Book Reviews, Literary News, and Thoughts on Life
Even before the EMPs brought down the world, Alex was on the run from the demons of her past and the monster living in her head. After the world was gone, she believed Rule could be a sanctuary for her and those she’d come to love.
But she was wrong.
Now Alex is in the fight of her life against the adults, who would use her, the survivors, who don’t trust her, and the Changed, who would eat her alive.
Welcome to Shadows, the second book in the haunting apocalyptic Ashes Trilogy: where no one is safe and humans may be the worst of the monsters.
What. was. that? I’ll tell you what that was: one of the bloodiest, goriest, most violent and most-likely-to-induce-vomiting book I have ever stumbled upon.* Of course, I don’t generally wade into this territory all that often, so that statement probably doesn’t mean all that much. Still, don’t go into Shadows expecting puppies and rainbows (well, there are puppies, but the rainbows are still a no-show). In fact, I highly recommend not reading on a full stomach.**
Ashes, Shadows‘ predecessor, had a similar format, but had one thing that Shadows lacks: heart. Despite the general unpleasantness of the situations Alex, Tom and Ellie faced, the growing affection I felt for the three of them made all of that worth bearing. Learning about what made them tick, watching them grow as individuals and into a close-knit family unit made Ashes into so much more than just another zombie book and made it all the more agonizing when their world was wrenched apart at the seams.
Because the story was so much more plot-centric this time around — watch the Changed gnaw on someone’s neck, see sick, sadistic humans do sick, sadistic things, move character X from point A to point B, throw down a cliff-hanger at the end of every single chapter — I didn’t feel the human connection like I did with Ashes. There were scenes in Shadows that I should have been absolutely weeping for these characters and I just couldn’t muster up the proper response. One scene did come awfully close, though that was due in part to how heart-wrenching it was for [spoilers, Sweetie] to be separated from one another in the previous book.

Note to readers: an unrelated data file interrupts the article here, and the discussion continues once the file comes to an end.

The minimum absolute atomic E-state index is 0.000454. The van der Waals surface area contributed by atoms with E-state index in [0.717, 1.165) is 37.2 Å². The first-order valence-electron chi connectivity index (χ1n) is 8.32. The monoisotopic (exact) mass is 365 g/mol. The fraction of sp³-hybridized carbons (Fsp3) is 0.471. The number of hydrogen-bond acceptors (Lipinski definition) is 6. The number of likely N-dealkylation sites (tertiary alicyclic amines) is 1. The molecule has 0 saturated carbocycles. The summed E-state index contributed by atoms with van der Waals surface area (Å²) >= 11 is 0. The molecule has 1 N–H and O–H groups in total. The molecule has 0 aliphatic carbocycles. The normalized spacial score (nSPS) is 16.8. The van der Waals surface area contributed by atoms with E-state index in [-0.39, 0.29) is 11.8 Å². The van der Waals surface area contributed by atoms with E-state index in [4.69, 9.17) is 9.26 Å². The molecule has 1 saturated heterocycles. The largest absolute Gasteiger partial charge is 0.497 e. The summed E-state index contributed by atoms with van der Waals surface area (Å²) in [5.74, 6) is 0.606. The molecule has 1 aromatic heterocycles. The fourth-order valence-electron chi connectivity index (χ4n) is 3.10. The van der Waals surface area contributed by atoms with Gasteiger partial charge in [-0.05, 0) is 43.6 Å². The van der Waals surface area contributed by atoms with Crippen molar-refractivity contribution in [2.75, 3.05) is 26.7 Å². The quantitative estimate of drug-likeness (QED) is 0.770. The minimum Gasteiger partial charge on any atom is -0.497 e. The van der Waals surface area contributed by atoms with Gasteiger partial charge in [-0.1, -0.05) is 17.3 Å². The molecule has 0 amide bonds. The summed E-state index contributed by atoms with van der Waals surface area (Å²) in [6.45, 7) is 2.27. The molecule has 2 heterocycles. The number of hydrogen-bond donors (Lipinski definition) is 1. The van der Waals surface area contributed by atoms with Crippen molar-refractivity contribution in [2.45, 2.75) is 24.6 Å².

And yet, I found myself staying up until three in the morning to finish this book, so Bick obviously did something right. I like a book that makes me think and wonder and question and this book made me do all three. What connection does this paramilitary group have to the community of Rule and why are they so hell-bent on its destruction, other than their obvious disdain for Rule’s shady practices (though do they really have any room to talk, given their own despicable experiments)? Just how did Rule come to be and what do the Amish have to do with it? Have the Spared really been spared from the horrors of the Change, or is the monster just laying in wait for the opportune moment to wreck havoc? Will these poor people ever get a moment of respite and a happy(ish) ending?
Given that this is the second book in a trilogy, we’ll have to wait for the last installment for more than a hint of an answer to those questions. I did, however, learn a valuable lesson from this book: if some of those crazy militia people come knocking at your door, you run as fast and as far away from them as you can. Because they’re, you know, crazy.***
*I’d like to take a moment to apologize to my poor mom for suffering through all of my cries of agony while I read last night. She kept asking what was wrong. You don’t want to know, Mom. You really don’t want to know.
**Or reading late at night, because boy did I ever have some weird dreams. Like Tiffany from So You Think You Can Dance leading the charge to Rule wearing a sparkly sequined dress and a cape made from the tattoos from people’s bodies weird.
***In other words, these are not the sort of people you want to have on your zombie apocalypse team, no matter how many weapons they bring to the table. You are better off without.